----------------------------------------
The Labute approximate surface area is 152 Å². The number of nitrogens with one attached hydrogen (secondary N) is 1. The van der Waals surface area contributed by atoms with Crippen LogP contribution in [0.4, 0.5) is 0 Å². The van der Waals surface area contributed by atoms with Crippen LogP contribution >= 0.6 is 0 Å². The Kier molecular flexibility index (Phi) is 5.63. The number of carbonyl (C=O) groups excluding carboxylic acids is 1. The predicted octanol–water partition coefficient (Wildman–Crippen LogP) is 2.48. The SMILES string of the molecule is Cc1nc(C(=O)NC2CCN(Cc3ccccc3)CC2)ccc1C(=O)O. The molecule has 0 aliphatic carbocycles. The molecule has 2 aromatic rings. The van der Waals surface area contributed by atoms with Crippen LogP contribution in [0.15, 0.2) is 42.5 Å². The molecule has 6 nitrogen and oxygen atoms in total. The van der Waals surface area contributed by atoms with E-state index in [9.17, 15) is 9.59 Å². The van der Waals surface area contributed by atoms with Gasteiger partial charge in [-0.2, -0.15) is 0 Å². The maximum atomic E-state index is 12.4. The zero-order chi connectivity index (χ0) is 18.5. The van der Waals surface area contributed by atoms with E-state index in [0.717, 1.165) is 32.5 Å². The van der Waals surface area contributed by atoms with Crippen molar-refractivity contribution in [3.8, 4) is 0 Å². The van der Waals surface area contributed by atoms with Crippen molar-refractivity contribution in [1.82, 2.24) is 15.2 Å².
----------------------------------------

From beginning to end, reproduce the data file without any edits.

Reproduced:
The Labute approximate surface area is 152 Å². The number of nitrogens with one attached hydrogen (secondary N) is 1. The van der Waals surface area contributed by atoms with Crippen LogP contribution in [0.4, 0.5) is 0 Å². The van der Waals surface area contributed by atoms with Crippen LogP contribution >= 0.6 is 0 Å². The Kier molecular flexibility index (Phi) is 5.63. The number of carbonyl (C=O) groups excluding carboxylic acids is 1. The predicted octanol–water partition coefficient (Wildman–Crippen LogP) is 2.48. The SMILES string of the molecule is Cc1nc(C(=O)NC2CCN(Cc3ccccc3)CC2)ccc1C(=O)O. The molecule has 0 aliphatic carbocycles. The molecule has 2 aromatic rings. The van der Waals surface area contributed by atoms with Crippen LogP contribution in [0.15, 0.2) is 42.5 Å². The molecule has 6 nitrogen and oxygen atoms in total. The van der Waals surface area contributed by atoms with E-state index in [9.17, 15) is 9.59 Å². The van der Waals surface area contributed by atoms with Gasteiger partial charge in [-0.2, -0.15) is 0 Å². The maximum atomic E-state index is 12.4. The zero-order chi connectivity index (χ0) is 18.5. The van der Waals surface area contributed by atoms with E-state index in [0.717, 1.165) is 32.5 Å². The van der Waals surface area contributed by atoms with Crippen molar-refractivity contribution in [3.8, 4) is 0 Å². The van der Waals surface area contributed by atoms with Crippen molar-refractivity contribution in [1.82, 2.24) is 15.2 Å².